The Health Ministry was criticized for violating a law that requires it to publish and present to the Knesset speaker an annual smoking report. It was supposed to be released on March 31.
The 75-page report was circulated on Tuesday. The ministry also failed to renew the yearly press conference held by the health minister so that journalists could ask questions. The press conference was canceled years ago by then-minister Ya’acov Litzman, who was accused by journalists and public-health experts of “protecting tobacco interests.”
Israel Association of Public Health Physicians chairman Prof. Hagai Levine charged that it was “not only illegal to publish the report more than five months late, but shameful to do so on the day of the High Court of Justice’s historic debate on the judicial upheaval, which is getting live coverage on TV and radio and that will grab the headlines.”
Disregarding the law, the Health Ministry is five months late
Levine also quoted TheMarker journalist Roni Linder, who wrote that the Philip Morris tobacco company hired the services of Ilan Bombach, a private attorney representing the government in the High Court’s hearing on the reasonableness clause. He is also the personal lawyer of Shas MK Arye Deri – the former health minister who was ejected from his position by the court and whose seat is currently being filled by Health Minister Moshe Arbel (Shas).
Levine noted that by law, the Knesset Health Committee must hold a discussion regarding the data of the report no later than 60 days from the date of delivery of the report to the Knesset, make its comments, and make recommendations as it deems appropriate. No such discussion has been planned or held yet.
“The fight against smoking is dead,” declared the Association of Public Health Physicians, the Israel Medical Association, and the Israel Society for the Prevention and Cessation of Smoking. “Israel is failing in the fight against the harms of tobacco because it does not even try. The report lacks updated data and a plan to fight it. In the past we warned against the neglect of the subject, now it seems that the fighting field of smoking is simply dead and buried, even though some 8,000 Israelis die every year from cigarettes and e-cigarettes. They include thousands of nonsmokers who are exposed to the toxins against their will.”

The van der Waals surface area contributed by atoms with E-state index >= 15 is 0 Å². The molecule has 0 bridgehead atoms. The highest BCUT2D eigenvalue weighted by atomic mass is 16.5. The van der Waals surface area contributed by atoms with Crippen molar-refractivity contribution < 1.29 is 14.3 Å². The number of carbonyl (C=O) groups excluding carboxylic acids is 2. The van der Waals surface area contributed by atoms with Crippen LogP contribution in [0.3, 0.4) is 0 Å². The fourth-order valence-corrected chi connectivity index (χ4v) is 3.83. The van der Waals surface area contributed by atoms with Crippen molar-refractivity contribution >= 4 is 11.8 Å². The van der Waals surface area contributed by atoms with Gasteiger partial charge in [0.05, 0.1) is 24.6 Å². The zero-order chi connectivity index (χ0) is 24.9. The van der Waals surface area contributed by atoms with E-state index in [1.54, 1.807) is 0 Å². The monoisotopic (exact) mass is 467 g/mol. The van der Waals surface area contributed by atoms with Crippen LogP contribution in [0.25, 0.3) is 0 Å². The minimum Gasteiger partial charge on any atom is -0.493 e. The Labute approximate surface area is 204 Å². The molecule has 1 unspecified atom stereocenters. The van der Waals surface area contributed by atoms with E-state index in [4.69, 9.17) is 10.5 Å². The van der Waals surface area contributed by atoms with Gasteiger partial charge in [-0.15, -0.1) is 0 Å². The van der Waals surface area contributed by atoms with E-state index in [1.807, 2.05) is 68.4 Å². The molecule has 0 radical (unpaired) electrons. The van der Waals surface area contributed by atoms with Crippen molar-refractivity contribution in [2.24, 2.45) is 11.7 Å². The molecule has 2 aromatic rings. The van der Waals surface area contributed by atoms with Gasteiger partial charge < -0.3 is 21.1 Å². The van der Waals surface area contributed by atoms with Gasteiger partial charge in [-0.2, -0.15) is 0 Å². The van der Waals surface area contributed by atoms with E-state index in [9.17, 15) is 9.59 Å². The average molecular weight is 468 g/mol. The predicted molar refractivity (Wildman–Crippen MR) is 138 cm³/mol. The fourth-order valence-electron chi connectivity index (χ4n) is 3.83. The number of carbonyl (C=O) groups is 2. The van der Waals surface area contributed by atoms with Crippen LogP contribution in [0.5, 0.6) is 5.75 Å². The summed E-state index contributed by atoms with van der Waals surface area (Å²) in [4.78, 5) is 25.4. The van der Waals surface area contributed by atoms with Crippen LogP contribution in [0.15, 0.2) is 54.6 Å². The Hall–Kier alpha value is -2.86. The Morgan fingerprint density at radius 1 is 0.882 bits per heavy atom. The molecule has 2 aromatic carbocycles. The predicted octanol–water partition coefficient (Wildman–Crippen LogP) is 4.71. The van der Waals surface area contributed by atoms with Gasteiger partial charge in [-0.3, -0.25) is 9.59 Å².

The organizations added that “while the state’s income from tobacco taxes is about NIS 7.5 billion, the investment in prevention is zero and there is not even one full-time employee in the state service whose job it is to prevent the harms of smoking. A weak government in protecting public health is good for the tobacco companies and bad for the public. The ongoing failure to address the issue of smoking, including poor enforcement, the absence of a national plan, the failure to appoint a person in charge of smoking, and the failure to establish a unit to combat smoking is extremely unreasonable,” they concluded.
The Israel Cancer Association (ICA) said “The smoking situation in Israel is extremely worrisome. It is an epidemic that claims the lives of 154 Israelis every week. Lowering smoking rates and reducing its harm is not the responsibility only of the health minister, but we must address the problem from the root through a budgeted national program that will deal with it.”
The ICA added that it has “been fighting for many years. Thanks to public donations, we have published dozens of different information guides and held training sessions on the harms of smoking in educational institutions and for teenagers on social networks against the use of smoking products. But a national mobilization is required in the face of the great forces of the tobacco and nicotine companies. Smoking causes various types of cancer, heart disease, stroke, diabetes, and chronic obstructive pulmonary disease, which includes emphysema and chronic bronchitis.”
Health Ministry spokeswoman Shira Solomon did not provide a comment as to why the report was sent five months late, was not sent to journalists in advance, and why the annual press conference to mark the event has not been reinstated.
She said only that “reducing the phenomenon of smoking and its harm is one of the most important national tasks in the field of public health, where the Health Ministry is committed to the fight against smoking and its consequences. We recently published a comprehensive action plan for the fight against tobacco products and smoking, with the aim of formulating a national action plan to eradicate smoking with an emphasis on electronic cigarettes. The outline drawn up is comprehensive and includes recommendations for making extensive regulatory changes regarding content, appearance, sale, and taxation.
Solomon added that “the ministry also promotes research in the field of smoking at the national level and dedicated surveys for teenagers, the findings of which will be presented in the next report. In addition, last May, we published an extensive campaign against e-cig smoking.”